Communist officials call for free speech in China

In an open letter, the mostly former party elders, including a past deputy director of the state news agency, demand an end to censorship.

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BEIJING // A call by Chinese Communist party elders for greater freedom of speech days after a dissident was awarded the Nobel Peace Prize has been given a cautious response from political observers amid uncertainty about the appetite for reform among top officials.

In an open letter published on Wednesday, a group of 23 mostly retired officials urged the National People's Congress, China's legislature, for an end to state-sanctioned censorship, and for laws to protect the freedom of journalists.

Among the signatories were Li Rui, a former secretary to Mao Zedong and previously a member of the party's central committee, Li Pu, a former deputy director of the state Xinhua news agency, and other former state media heads.

"For our nation to advertise itself as having 'socialist democracy' with Chinese characteristics is such an embarrassment," the letter said. It said the state should stop arresting journalists, must stop employing "online spies" to monitor internet chat rooms and allow the free circulation of books.

The letter was made public before the start today of a four-day meeting of the party's central committee, a key-decision making body. It comes less than a week after Liu Xiaobo, a jailed pro-democracy dissident, was named the winner of the peace prize. Much of the reporting of the award was censored.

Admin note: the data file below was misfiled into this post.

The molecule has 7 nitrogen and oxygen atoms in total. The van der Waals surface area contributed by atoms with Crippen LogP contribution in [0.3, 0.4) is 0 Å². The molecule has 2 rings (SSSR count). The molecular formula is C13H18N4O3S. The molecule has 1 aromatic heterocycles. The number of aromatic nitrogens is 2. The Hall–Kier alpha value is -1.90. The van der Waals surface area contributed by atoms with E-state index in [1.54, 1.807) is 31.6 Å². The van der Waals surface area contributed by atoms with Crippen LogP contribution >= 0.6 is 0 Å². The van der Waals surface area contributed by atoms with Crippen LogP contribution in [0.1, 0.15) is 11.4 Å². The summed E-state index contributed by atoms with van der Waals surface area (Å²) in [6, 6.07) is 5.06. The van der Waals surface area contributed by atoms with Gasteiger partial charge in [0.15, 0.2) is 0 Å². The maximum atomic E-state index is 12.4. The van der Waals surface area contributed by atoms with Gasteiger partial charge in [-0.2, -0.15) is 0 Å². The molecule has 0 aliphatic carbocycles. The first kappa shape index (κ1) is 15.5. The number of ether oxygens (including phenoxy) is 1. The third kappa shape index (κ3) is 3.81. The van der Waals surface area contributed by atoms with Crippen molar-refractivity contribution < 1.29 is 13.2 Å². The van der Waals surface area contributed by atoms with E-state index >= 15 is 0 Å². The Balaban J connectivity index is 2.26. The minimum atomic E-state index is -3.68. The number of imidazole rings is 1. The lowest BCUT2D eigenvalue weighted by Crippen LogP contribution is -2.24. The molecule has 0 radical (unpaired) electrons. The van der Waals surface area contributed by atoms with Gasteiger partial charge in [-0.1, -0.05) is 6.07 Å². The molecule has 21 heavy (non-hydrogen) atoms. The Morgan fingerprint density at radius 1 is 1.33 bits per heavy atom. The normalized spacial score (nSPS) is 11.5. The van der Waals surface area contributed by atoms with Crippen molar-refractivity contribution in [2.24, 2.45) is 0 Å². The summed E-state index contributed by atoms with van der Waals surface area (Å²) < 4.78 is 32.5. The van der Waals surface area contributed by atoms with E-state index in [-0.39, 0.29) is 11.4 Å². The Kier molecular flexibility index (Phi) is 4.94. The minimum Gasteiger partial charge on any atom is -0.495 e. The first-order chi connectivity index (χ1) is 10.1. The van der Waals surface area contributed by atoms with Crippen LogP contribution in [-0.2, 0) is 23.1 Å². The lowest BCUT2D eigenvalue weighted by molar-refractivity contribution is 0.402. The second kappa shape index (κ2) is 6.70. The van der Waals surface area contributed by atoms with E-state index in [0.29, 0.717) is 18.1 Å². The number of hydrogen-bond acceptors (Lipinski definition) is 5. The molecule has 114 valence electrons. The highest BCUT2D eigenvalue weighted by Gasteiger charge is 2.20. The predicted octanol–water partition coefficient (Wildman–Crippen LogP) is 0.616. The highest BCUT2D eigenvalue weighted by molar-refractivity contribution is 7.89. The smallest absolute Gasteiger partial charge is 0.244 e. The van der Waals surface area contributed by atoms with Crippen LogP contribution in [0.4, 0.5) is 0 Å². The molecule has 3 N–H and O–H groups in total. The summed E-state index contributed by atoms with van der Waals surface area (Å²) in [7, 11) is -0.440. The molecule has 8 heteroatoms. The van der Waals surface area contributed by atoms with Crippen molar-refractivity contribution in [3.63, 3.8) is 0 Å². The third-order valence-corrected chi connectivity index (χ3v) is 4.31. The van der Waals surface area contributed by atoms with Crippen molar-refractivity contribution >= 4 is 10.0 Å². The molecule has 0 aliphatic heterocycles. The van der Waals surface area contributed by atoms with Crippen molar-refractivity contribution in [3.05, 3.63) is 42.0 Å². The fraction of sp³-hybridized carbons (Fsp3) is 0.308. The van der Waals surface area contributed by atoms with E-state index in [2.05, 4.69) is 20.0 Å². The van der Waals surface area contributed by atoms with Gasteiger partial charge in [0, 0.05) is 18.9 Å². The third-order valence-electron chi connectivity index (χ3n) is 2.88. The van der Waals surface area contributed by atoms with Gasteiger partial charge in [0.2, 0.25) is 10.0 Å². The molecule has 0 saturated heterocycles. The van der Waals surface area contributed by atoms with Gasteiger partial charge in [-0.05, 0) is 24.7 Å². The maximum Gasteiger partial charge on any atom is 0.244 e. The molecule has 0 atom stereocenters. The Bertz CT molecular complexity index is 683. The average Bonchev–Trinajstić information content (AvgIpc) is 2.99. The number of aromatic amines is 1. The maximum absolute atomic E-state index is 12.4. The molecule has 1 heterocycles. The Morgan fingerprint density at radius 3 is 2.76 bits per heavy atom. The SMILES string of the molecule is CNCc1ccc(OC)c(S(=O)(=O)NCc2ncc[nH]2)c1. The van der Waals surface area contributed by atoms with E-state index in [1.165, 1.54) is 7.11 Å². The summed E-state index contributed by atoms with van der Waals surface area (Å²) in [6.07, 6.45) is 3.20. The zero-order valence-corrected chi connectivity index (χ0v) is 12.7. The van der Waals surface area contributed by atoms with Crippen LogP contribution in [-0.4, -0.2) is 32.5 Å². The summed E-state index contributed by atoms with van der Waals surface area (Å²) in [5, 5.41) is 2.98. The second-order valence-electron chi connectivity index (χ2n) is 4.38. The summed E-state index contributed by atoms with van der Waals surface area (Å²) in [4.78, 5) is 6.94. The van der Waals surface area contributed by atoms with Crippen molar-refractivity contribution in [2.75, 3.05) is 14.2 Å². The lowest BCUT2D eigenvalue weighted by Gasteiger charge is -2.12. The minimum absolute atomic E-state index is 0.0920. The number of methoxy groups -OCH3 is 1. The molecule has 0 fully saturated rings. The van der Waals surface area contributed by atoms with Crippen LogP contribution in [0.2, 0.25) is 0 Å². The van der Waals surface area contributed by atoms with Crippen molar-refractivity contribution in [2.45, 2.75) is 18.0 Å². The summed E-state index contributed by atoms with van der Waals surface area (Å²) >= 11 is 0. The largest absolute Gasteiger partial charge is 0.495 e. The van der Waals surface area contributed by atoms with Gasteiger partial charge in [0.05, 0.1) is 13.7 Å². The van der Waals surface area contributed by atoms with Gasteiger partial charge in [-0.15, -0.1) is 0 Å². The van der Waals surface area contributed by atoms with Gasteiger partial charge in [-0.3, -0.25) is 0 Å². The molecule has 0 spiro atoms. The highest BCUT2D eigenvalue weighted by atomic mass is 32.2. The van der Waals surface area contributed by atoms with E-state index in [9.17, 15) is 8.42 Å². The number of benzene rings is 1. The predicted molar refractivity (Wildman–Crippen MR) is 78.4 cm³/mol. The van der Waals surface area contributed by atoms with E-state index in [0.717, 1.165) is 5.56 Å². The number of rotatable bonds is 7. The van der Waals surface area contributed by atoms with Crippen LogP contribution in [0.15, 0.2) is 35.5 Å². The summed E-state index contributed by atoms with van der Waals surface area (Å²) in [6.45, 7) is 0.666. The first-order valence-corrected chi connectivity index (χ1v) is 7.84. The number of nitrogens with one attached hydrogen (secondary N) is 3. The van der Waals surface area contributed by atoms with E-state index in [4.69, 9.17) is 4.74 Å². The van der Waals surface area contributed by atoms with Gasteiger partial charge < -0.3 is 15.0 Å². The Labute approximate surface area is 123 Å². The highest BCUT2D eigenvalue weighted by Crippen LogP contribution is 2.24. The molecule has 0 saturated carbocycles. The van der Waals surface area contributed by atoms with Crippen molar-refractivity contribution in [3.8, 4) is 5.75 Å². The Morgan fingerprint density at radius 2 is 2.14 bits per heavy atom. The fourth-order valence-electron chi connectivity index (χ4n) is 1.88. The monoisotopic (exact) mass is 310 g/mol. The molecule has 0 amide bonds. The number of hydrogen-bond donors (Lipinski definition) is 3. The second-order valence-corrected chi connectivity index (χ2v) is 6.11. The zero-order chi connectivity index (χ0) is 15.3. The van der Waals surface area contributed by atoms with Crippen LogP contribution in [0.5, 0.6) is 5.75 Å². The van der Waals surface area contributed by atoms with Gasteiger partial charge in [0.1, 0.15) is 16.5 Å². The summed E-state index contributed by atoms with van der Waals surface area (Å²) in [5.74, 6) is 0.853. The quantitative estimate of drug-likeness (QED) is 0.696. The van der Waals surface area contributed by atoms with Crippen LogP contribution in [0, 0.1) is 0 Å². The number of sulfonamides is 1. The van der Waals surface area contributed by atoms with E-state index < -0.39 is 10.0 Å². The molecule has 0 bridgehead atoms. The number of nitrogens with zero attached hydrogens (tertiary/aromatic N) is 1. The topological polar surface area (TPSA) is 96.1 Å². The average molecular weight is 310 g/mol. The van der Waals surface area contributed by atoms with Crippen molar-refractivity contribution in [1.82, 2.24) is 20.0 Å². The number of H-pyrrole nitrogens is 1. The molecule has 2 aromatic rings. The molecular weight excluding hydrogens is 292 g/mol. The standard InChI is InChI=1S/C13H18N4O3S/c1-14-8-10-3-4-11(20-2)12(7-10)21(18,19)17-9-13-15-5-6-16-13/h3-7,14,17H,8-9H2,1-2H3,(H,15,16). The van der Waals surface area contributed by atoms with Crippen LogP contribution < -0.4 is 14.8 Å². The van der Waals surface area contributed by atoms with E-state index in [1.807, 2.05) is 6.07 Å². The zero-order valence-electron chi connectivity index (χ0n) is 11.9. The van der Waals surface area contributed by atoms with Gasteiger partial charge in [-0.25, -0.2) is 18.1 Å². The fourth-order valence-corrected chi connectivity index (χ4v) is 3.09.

Yesterday, Agence France-Presse reported that China denounced the prize awarded to Mr Liu as tantamount to "encouraging crime", and state media said the award was part of a western "ideological war" against Beijing.

The open letter mentions that calls for political reform even from the country's premier, Wen Jiabao, have been censored by official media such as Xinhua and China Central Television. In recent statements, made in an interview to CNN and in a speech in Shenzhen, Mr Wen said the benefits of economic reform would be lost if they were not followed by political changes.

This week's open letter said "invisible black hands" were responsible for massaging what the public got to see or read and preventing them from hearing reformist comments from the likes of Mr Wen. It described a press law to prevent censorship as "an urgent task".

"We would ask, what right does the central propaganda department have to muzzle the speech of the premier?" the letter said. The significance of the letter will depend on whether its sentiments are echoed by similar comments by current officials, or whether the party acts to stop such views being aired, said Chan Chepo, an assistant professor of political science at Lingnan University in Hong Kong. It was difficult to determine how much support for reform there was among senior officials, he said.

"We need to see how far this tide goes," he said. More reform-minded figures in the communist party, such as Mr Wen, were "definitely not" advocating multi-party democracy, Mr Chan said. Instead, their aim was to speed the development of intra-party democracy, making officials more accountable. Some signatories to this week's letter have previously called for reforms and been ignored, said Ding Xueliang, a political analyst at the Hong Kong University of Science and Technology. For the past two decades, he said, major party meetings have been preceded by comments from "senior liberals" in favour of reform, yet little happened.

"The world does not need to open the champagne yet," he said. In a separate development, the Japanese prime minister, Naoto Kan, yesterday said it would be "desirable" for Liu Xiaobo to be released.

"I think it is important that human rights and fundamental freedoms, which are universal values, should also be guaranteed in China," he said.